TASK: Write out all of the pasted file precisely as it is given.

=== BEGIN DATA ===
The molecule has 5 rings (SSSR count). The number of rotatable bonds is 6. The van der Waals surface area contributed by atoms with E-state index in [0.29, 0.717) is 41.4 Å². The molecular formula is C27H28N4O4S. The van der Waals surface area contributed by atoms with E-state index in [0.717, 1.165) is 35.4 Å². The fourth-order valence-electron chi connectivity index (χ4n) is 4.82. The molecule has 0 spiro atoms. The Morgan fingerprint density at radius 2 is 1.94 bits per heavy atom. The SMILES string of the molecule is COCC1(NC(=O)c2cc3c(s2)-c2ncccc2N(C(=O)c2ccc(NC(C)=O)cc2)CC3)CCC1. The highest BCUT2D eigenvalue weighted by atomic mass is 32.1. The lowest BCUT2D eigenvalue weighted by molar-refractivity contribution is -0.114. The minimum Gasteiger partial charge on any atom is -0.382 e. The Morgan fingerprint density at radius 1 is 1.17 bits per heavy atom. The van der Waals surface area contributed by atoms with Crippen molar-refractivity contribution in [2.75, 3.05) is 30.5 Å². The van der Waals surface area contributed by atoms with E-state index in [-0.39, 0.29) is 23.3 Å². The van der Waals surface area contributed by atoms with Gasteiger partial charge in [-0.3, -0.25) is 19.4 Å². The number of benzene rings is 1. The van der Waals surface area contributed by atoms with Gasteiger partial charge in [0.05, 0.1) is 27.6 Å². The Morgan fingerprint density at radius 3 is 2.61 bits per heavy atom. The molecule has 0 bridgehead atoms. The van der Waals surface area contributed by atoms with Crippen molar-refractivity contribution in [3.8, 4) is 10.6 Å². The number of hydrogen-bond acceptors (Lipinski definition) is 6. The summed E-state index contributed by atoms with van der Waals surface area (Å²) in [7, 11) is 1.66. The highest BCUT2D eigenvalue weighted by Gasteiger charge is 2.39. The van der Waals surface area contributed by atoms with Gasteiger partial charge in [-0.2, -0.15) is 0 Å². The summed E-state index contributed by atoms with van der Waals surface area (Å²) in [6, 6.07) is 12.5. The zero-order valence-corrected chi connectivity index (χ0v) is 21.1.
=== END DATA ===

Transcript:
The molecule has 5 rings (SSSR count). The number of rotatable bonds is 6. The van der Waals surface area contributed by atoms with E-state index in [0.29, 0.717) is 41.4 Å². The molecular formula is C27H28N4O4S. The van der Waals surface area contributed by atoms with E-state index in [0.717, 1.165) is 35.4 Å². The fourth-order valence-electron chi connectivity index (χ4n) is 4.82. The molecule has 0 spiro atoms. The Morgan fingerprint density at radius 2 is 1.94 bits per heavy atom. The SMILES string of the molecule is COCC1(NC(=O)c2cc3c(s2)-c2ncccc2N(C(=O)c2ccc(NC(C)=O)cc2)CC3)CCC1. The highest BCUT2D eigenvalue weighted by atomic mass is 32.1. The lowest BCUT2D eigenvalue weighted by molar-refractivity contribution is -0.114. The minimum Gasteiger partial charge on any atom is -0.382 e. The Morgan fingerprint density at radius 1 is 1.17 bits per heavy atom. The van der Waals surface area contributed by atoms with Crippen molar-refractivity contribution in [2.75, 3.05) is 30.5 Å². The van der Waals surface area contributed by atoms with E-state index in [-0.39, 0.29) is 23.3 Å². The van der Waals surface area contributed by atoms with Gasteiger partial charge in [-0.3, -0.25) is 19.4 Å². The number of benzene rings is 1. The van der Waals surface area contributed by atoms with Gasteiger partial charge in [0.05, 0.1) is 27.6 Å². The Morgan fingerprint density at radius 3 is 2.61 bits per heavy atom. The molecule has 0 bridgehead atoms. The van der Waals surface area contributed by atoms with Crippen molar-refractivity contribution in [3.8, 4) is 10.6 Å². The number of hydrogen-bond acceptors (Lipinski definition) is 6. The summed E-state index contributed by atoms with van der Waals surface area (Å²) in [7, 11) is 1.66. The highest BCUT2D eigenvalue weighted by Gasteiger charge is 2.39. The van der Waals surface area contributed by atoms with Gasteiger partial charge in [-0.2, -0.15) is 0 Å². The summed E-state index contributed by atoms with van der Waals surface area (Å²) in [6, 6.07) is 12.5. The zero-order valence-corrected chi connectivity index (χ0v) is 21.1.